July 24, 2015: The IMF said it would no longer recognize the Central Bank management in Tripoli but rather a new Central Bank management established by the Tobruk government. For over a year the Tobruk government has been using its international recognition, UN support and cordial relations with many foreign nations to gain sole control of the Central Bank and National Oil Company. In January Tobruk forces seized the Benghazi branch of the Libyan Central Bank and began looking for bankers to run a new Central Bank headquarters outside Tripoli. The Central Bank (which controls nearly $100 billion in cash and gold reserves) headquarters remained in Tripoli for so long because bank officials managed to convince the UN that they were neutral and trying to continue paying government salaries and bills for essential imports. This worked for a long time because the UN believed that recognizing the “functional neutrality” of the Central Bank would help achieve a peace deal with the Tripoli government. Because of that the UN initially criticized the February seizure of the Benghazi branch. The Tobruk government insisted the Benghazi seizure was done, in part, to prevent Islamic terrorist groups from attacking the branch, whose vaults contain a lot of cash (and remained intact and under guard.) Since then the UN found that the Tripoli government has become paralyzed by factional disagreements and many international financial institutions, like the IMF, agree. So the Tobruk government effort to gain sole control of the Central Bank is succeeding. That will lead to Tobruk getting sole control over the National Oil Company as well.

July 23, 2015: In the south (Sabha) fighting (over who controls smuggling routes) between Tuareg and Tebu tribesmen left over 40 dead in the last four days. This violence has been flaring up regularly since the 2011 revolution. Most of the recent shooting is in or near the town of Sabha, which is 770 kilometers south of Tripoli and astride the main road going to the Niger border. It is the biggest city in the largely desert south. The fighting is a continuation of ancient animosities between tribes divided by ethnicity as well as loyalty to the former dictator Kaddafi, who used tribal loyalties to maintain power and favored certain tribes. Some of the pro-Kaddafi Tuareg tribes kept fighting after Kaddafi died in 2011. The violence is not so much about putting Kaddafi followers back into power, but holding on to Kaddafi era privileges and avoiding punishment for crimes committed to support Kaddafi’s rule. In this case violence continued on the southern border in part because the pro-rebel Tabu (or “Tebu”) tribesmen were put in charge of border (with Sudan, Chad and Niger) security after Kaddafi fell. There they constantly skirmished with the Tuareg tribes over control of the smuggling business. Another element of this rivalry was that the Tabu are black African while the pro-Kaddafi tribes are Arab. Kaddafi tended to support Arab domination over black Africans, something many Arabs still support. However, in some cases Kaddafi favored black tribes in the north, and used them to keep the population in line. By 2015 the Tabu were still technically in charge of the border but mostly concerned with their control over smuggling (of fuel, drugs and people). The Tabu and Tuareg leaders have worked out agreements on dividing smuggling business but discipline in the tribes is not all that tight and fights keep breaking out.

July 22, 2015: In Derna ISIL carried out two suicide car bombings against al Qaeda forces that now control the city.

The Tripoli government assured Italy that four Italian citizens kidnapped on the 19th would be rescued within ten days. Italy shut down its Tripoli embassy in February and warned its citizens to stay away. But Italian companies and individuals will work in Libya, at least anywhere the locals can provide security. The four Italians were taken as they returned from a brief vacation in Tunisia. It is believed that the four are being held by a smuggling gang that is demanding Italy release members of the gang arrested in Italy in exchange for the four captive Italians. Italy responded by insisting it would not make any such deal, at least not until there was no other option and the Italian government tired of being hammered by the media.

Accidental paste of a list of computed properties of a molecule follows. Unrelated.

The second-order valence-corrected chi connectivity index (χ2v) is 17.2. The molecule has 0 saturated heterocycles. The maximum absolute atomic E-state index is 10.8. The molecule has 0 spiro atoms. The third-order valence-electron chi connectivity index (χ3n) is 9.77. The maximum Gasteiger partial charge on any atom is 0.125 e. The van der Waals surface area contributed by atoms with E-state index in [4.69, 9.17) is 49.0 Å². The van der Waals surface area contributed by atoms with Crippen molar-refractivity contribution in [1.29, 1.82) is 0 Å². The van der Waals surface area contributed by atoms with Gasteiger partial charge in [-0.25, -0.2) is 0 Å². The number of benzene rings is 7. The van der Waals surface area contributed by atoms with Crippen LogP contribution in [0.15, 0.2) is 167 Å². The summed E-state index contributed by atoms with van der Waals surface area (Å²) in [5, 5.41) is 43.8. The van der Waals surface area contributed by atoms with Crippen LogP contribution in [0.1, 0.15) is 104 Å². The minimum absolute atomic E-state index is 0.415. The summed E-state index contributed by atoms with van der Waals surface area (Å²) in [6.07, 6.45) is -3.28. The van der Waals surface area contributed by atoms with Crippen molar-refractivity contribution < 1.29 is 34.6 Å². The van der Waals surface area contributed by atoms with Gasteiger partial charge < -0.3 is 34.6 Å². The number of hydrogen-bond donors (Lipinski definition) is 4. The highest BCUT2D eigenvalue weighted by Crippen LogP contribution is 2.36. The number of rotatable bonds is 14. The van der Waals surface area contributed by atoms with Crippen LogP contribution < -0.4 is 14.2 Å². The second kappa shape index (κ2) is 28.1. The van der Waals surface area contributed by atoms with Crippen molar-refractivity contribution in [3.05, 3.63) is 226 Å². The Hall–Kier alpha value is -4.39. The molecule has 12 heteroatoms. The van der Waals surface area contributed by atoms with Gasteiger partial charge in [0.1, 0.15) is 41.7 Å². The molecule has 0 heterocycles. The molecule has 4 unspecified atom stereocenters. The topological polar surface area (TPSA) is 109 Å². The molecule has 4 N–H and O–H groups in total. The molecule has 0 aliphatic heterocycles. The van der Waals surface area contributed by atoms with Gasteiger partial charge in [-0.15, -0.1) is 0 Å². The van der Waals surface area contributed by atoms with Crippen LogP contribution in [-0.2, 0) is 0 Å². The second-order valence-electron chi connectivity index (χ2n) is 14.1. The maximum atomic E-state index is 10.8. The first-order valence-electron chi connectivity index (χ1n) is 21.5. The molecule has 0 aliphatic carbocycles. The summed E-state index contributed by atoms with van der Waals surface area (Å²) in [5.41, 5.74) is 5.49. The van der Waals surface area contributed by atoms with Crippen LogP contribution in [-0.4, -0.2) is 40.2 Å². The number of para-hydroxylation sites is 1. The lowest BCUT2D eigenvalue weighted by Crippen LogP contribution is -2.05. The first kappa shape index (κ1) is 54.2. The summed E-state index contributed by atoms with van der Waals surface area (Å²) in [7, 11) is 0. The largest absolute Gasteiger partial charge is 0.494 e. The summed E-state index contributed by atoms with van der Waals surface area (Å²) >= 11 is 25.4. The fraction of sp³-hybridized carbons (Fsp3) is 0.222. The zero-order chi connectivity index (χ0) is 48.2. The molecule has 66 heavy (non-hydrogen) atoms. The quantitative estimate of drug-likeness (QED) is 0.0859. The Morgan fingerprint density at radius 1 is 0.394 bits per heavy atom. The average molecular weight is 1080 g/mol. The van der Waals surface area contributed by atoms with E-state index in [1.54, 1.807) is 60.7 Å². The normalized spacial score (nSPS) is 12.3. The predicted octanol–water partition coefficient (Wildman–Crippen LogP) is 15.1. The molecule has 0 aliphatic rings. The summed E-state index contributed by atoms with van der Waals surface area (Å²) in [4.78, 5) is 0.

July 21, 2015: Greece revealed that it is holding 16 military vehicles (including eight MRAPS) that a ship from Italy was taking to Libya in defiance of the UN arms embargo. The ship carrying the vehicles (a RO/RO vehicle transport named Tychy) then proceeded, without the 16 vehicles to the Libyan port of Misrata, which is controlled by the Tripoli government.

July 20, 2015: Al Qaeda forces in Derna released a video showing the execution of an ISIL commander. The condemned man (Abu Ali al Anbari) was an Iraqi who had been expelled from another Libyan al Qaeda faction for corruption. Anbari was a very capable battlefield commander and not picky when it came to religious matters so he joined ISIL. Al Qaeda considered Anbari a corrupt traitor and when they recently captured him they decided to make an example. They paraded him naked before hanging him. This was captured on video as a warning to others.

July 19, 2015:  Off Benghazi Tobruk government warplanes sank one boat and left another burning. The two fishing boats were believed to be smuggling weapons and other supplies to Islamic terrorists holding out in the port of Benghazi. The Tobruk warplanes have also attacked ships carrying supplies for the Tripoli government forces.

July 18, 2015: It was revealed that three Christians (from Egypt, Nigeria, and Ghana) had recently been seized in Sirte by ISIL. It is feared these men may be murdered in some gruesome fashion for another ISIL recruiting video.

July 16, 2015: The UN admits that the Libyan peace talks are stalled and there is no agreement on when negotiations will resume. The problem is with the Tripoli government, which is falling apart and cannot put together a negotiating team at the moment.

July 15, 2015: In the east (Benghazi) the popular and effective commander (Salem al-Naili) of a government special forces brigade was killed in combat. This was a blow to government forces inside Benghazi because it has been superior leadership that has kept forces in Benghazi willing against Islamic terrorists and done so with low casualties to the troops involved. Places like Benghazi have become a killing zone for Islamic terrorists but the city is important to many Islamic terrorist leaders and they keep sending more men in.

July 13, 2015: Neighboring Tunisia revealed that its security forces had recently killed three leaders of an al Qaeda affiliate group that was trying to establish a base in southern Tunisia for smuggling weapons in from Libya and smuggling Tunisian volunteers into Libya for training and helping with the fighting there.

July 12, 2015: ISIL admitted that it had lost control of Derna and vowed to take the place back.

July 9, 2015: The Tobruk government issued a public warning that any oil tanker approaching the oil export of Ras Lanuf (620 kilometers west of Tripoli) without permission would be attacked. This is all the result of the National Oil Company, which is still based in Tripoli and trying to organize oil shipments from Ras Lanuf for the Tripoli government. Or at least that’s what the Tobruk government, which controls Ras Lanuf, believes. Earlier in 2015 Tripoli forces tried to take control of Ras Lanuf but failed.